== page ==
Despite the enormous opportunity that the Chinese datacenter market presents, there are four important factors to keep in mind when investing in the world’s most populous country.
Some pertain to the restrictions that are placed on foreign providers, while others have to do with the types of workload deployments providers should choose. Whatever the case may be, there are nuances that providers need to understand in order to take full advantage of the Chinese datacenter market.
Data localization law
On June 1, 2017, the Chinese government announced a sweeping Cybersecurity Law restricting data movement and transfer throughout the country. Specifically, Article 37 of the Cybersecurity Law states that all business data on Chinese citizens collected within China must be stored on domestic servers.
Essentially, the law requires foreign companies to cooperate with Chinese providers, either through forming a joint venture or through the outsourcing of all network connectivity, in order to operate datacenter facilities.
The implementation of this law has drawn widespread criticism in the international community. Many foreign companies have cited concerns regarding intellectual property theft and the increasing cost to invest and construct facilities in China. On the bright side, foreign companies do not need to store data in government-owned datacenters, freeing them from government influence.
The Chinese government also recently announced that it is weighing a proposal to let US companies operate datacenters in designated free trade zones. While nothing is concrete yet, this move has the potential to encourage foreign expansion and investment throughout the country.
Government limiting construction in Tier 1 cities
Due to environmental concerns, the government is becoming increasingly restrictive when it comes to new datacenter construction in major Chinese cities such as Beijing, Shanghai, Guangzhou and Shenzhen.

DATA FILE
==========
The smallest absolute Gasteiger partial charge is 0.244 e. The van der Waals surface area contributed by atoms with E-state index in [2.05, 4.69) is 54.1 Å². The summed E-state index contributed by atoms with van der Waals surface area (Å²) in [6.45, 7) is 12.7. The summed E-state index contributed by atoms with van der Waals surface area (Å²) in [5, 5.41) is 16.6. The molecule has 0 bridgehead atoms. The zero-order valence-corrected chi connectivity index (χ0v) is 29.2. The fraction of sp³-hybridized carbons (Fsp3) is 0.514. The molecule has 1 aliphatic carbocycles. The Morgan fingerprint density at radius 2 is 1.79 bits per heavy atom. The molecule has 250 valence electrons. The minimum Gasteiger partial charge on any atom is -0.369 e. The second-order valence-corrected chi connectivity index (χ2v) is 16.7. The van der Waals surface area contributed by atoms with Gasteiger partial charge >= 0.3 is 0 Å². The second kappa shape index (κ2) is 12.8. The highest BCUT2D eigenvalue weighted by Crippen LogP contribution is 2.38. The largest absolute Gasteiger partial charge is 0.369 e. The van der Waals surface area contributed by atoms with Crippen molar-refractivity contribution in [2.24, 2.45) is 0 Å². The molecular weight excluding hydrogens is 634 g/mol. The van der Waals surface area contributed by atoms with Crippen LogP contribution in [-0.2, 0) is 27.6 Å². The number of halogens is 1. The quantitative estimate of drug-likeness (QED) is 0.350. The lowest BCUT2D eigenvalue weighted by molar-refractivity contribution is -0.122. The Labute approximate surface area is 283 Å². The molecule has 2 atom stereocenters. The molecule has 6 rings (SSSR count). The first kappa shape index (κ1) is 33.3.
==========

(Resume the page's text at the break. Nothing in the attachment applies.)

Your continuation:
In Beijing, for example, the local government restricts the construction of new facilities with design PUE (power usage effectiveness) of 1.5 or over within the city’s sixth ring road.
While this has forced many providers to put their urban expansion plans on hold, fortunately, building outside of major tier 1 cities is still very much welcome. In fact, the Beijing and Shanghai local governments have pushed for providers to relocate to more suburban or untested areas in order to ease the environmental burden of operating within the cities.
Moving forward, expect to see more datacenter activity on the outskirts of major cities, such as Zhangbei or Huailai outside of Beijing, and Fengxian or Hongqiao District outside of Shanghai.
Shift from hyperscale to enterprise deployments
Traditionally, colocation providers have preferred working with Chinese hyperscale companies like BAT (Baidu, Alibaba, Tencent) because of the massive capacity that they demand. At one point, colocation providers were so reliant on these three behemoths that they would set aside a large chunk of their available power in order to accommodate BAT’s power requirements.
However, many providers have begun to complain about the power grip that BAT has on the market. Because of their stature, BAT can command lower prices when leasing large amounts of space, leaving providers to choose between capacity and profit margins.
Because of the lower margins, many providers are choosing to decrease their dependence on hyperscale customers like BAT, instead diversifying their portfolio to include smaller enterprise customers. Companies across the board have stated that enterprise deployments generate 15-30% higher margins compared with hyperscale deployments.
While BAT will continue to play a big role in China’s colocation ecosystem in the future, it is evident that smaller enterprises are inching their way onto the scene.
Vast potential of Chinese market boosts
The Chinese datacenter market should continue to grow rapidly in the foreseeable future. China’s two largest cities, Beijing and Shanghai, are now two of the top 15 markets in the world.
Furthermore, internet penetration now stands at 55.8%, which is astounding given that internet connectivity has only been around since 1994. Cloud computing as a service also continues to grow exponentially in China, accounting for 21.6% of the entire APAC market and having a projected CAGR of 21% through 2022.
All these signs should point to increased investment and
activity in the market. However, datacenter providers and investors should keep
in mind that China is a country with a very different set of sociocultural norms,
as well as political rules and regulations. Therefore, it is important to have
the above points in mind when deciding whether to pursue this market.
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